Bundros: The biggest challenges for the utility are the consequences of the economic downturn. This community reeled during the economic recession. The recession was basically caused by the collapse of the housing market, which then led to the collapse of the financial services and banking industry.
Dalton’s fortunes are tied to the carpet industry, which is tied to the housing industry. When the carpet industry tanked, it took 30 to 35 percent of our topline revenues. To keep us going, we had to defer a tremendous amount of capital expenditures. It’s getting difficult to keep doing that.
The challenge we face as a utility over the next five years is playing catch-up on $125 million to $150 million in deferred capital expenditures.
TDC: Speaking of the Great Recession, looking at what is happening to the stock markets here and in other countries and the economic news we’ve seen in the last couple of weeks both here and abroad, are you concerned?
Bundros: I am. I worked in New York for two and a half years, so I know how animal spirits can run amok in the financial markets, driving them both up and down. But I was listening to the morning “Squawk Box” (on CNBC) and (Mohamed El-Erian) was speaking. He used to be the No. 2 guy at (investment management firm) PIMCO. He’s a very respected financial guy, and he said he was getting spooked. He said that what we are seeing with falling commodity prices, particularly oil, is not an indicator of excess supply but decreased demand. And decreased demand for energy is a harbinger of slowing economic activity. I hope I am wrong. That’s for sure.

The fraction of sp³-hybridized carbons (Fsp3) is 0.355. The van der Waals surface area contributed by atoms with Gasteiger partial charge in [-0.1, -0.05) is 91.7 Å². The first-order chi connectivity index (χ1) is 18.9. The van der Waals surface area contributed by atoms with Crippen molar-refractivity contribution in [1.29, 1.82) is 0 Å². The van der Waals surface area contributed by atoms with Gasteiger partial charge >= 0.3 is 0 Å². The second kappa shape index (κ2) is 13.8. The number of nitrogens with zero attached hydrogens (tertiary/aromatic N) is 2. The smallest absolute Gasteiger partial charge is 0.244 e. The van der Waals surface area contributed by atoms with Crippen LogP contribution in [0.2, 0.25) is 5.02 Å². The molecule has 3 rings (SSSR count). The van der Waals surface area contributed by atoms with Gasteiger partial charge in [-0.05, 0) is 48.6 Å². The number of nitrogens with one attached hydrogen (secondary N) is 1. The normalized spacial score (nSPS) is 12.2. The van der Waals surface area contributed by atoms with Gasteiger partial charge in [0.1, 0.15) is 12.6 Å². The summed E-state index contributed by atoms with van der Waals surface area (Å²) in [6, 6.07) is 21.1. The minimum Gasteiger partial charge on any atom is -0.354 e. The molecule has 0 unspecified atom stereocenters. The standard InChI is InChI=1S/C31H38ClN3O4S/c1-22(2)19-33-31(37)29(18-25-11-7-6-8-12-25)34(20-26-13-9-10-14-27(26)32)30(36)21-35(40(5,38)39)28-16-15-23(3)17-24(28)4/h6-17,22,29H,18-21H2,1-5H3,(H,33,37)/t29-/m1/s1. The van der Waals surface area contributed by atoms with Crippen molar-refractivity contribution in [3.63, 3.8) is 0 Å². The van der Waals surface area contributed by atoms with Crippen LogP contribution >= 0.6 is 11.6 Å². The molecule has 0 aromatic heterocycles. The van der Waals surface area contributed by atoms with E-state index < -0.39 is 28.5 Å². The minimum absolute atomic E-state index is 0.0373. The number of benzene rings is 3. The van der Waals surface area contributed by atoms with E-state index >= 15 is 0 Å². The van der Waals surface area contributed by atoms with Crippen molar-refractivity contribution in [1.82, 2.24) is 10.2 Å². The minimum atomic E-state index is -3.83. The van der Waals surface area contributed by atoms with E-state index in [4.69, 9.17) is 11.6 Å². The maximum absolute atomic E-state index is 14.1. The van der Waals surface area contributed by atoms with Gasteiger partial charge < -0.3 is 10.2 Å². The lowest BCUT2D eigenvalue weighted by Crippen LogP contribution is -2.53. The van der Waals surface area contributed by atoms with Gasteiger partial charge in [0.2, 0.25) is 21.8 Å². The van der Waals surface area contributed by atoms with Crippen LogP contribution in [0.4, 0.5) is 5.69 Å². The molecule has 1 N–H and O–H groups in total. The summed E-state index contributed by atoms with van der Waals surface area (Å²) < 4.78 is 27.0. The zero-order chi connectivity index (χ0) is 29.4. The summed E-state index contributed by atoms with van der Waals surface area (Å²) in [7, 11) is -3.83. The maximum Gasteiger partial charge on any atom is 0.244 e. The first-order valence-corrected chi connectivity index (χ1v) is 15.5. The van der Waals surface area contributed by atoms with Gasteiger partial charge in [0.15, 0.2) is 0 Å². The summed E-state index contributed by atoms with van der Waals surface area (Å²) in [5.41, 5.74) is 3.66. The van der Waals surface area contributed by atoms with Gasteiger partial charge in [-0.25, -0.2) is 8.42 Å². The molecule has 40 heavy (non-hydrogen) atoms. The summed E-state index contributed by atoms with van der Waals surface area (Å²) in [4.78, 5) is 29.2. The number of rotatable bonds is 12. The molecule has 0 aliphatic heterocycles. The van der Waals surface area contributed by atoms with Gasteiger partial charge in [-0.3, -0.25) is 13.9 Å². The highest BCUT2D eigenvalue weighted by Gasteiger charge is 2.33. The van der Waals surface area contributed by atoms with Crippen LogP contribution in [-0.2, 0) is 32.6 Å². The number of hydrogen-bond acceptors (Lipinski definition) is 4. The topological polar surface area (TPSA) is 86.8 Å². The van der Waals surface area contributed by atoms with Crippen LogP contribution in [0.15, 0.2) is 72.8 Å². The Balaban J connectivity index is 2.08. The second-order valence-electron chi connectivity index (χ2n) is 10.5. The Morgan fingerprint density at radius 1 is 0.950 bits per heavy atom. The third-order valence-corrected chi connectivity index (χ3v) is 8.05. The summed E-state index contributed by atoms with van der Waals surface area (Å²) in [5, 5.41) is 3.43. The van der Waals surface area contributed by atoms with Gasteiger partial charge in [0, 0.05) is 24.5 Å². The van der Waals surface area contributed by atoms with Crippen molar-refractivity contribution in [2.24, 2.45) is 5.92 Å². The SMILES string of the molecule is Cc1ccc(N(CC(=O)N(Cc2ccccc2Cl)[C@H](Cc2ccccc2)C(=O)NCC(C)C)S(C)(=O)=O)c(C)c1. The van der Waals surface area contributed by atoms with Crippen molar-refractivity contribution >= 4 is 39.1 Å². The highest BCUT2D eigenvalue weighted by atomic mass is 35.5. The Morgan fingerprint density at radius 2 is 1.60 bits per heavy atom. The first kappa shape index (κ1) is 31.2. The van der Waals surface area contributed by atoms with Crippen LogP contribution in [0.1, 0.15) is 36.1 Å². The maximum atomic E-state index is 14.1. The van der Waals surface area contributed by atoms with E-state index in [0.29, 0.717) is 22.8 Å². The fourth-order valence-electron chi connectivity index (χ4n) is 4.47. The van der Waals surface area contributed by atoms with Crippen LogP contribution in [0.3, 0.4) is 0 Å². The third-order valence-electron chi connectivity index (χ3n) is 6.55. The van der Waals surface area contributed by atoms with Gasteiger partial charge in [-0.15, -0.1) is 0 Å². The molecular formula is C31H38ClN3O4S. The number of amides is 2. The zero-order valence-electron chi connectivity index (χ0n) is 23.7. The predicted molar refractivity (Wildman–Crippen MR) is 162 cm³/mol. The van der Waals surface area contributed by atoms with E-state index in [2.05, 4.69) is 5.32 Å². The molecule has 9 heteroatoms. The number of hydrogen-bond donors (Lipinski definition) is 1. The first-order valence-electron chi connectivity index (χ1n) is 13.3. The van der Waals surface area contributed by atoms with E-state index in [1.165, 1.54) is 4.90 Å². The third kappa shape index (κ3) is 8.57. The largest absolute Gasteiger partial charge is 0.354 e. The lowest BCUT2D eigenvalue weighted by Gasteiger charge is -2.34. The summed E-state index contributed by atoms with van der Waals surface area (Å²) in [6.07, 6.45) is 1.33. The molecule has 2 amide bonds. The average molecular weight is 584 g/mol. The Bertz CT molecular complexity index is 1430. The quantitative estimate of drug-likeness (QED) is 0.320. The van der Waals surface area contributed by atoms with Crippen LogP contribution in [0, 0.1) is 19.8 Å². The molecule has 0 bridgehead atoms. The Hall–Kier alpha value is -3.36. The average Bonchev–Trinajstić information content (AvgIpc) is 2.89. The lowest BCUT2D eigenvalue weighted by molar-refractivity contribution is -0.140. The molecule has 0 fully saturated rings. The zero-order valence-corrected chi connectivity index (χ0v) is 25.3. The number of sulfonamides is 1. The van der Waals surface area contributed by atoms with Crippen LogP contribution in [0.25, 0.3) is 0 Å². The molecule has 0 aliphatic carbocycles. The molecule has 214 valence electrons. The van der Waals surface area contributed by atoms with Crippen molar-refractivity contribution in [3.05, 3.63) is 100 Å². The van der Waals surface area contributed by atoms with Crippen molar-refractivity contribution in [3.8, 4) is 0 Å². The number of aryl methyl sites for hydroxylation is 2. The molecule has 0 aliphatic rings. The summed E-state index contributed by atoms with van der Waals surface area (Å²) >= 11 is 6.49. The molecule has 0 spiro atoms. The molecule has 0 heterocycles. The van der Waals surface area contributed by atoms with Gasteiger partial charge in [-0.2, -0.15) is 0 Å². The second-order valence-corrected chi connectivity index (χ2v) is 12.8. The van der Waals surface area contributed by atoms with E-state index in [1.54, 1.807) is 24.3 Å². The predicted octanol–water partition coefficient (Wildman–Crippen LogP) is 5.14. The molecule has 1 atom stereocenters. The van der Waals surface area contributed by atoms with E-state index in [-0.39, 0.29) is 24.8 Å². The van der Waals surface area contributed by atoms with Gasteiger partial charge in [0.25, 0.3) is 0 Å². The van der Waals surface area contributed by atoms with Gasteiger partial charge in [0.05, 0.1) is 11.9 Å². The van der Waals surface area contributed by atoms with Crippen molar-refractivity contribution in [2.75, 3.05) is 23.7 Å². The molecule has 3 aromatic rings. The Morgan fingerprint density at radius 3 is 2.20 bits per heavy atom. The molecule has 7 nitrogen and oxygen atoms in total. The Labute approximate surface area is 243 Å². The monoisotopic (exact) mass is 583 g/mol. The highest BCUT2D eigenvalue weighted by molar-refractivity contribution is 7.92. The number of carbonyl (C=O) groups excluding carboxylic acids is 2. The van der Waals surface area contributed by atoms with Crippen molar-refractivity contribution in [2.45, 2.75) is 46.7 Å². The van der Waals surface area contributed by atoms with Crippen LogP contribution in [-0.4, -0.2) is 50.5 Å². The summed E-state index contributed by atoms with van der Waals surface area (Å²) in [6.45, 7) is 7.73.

TDC: You are in the process of revising your strategic plan. What does that involve?
Bundros: We will be getting input from our board members, from the management team, to get deep down into all the issues that will be facing us.
TDC: How long will that process take?
Bundros: We hope to have it finished by the middle of this year.
TDC: When was the last time Dalton Utilities revised its strategic plan?
Bundros: I believe it was 2012.
TDC: What impact will new clean air regulations, especially those aimed at coal, have on Dalton Utilities?
Bundros: Not good. It will increase capital expenditures for us, which will lead to increased prices.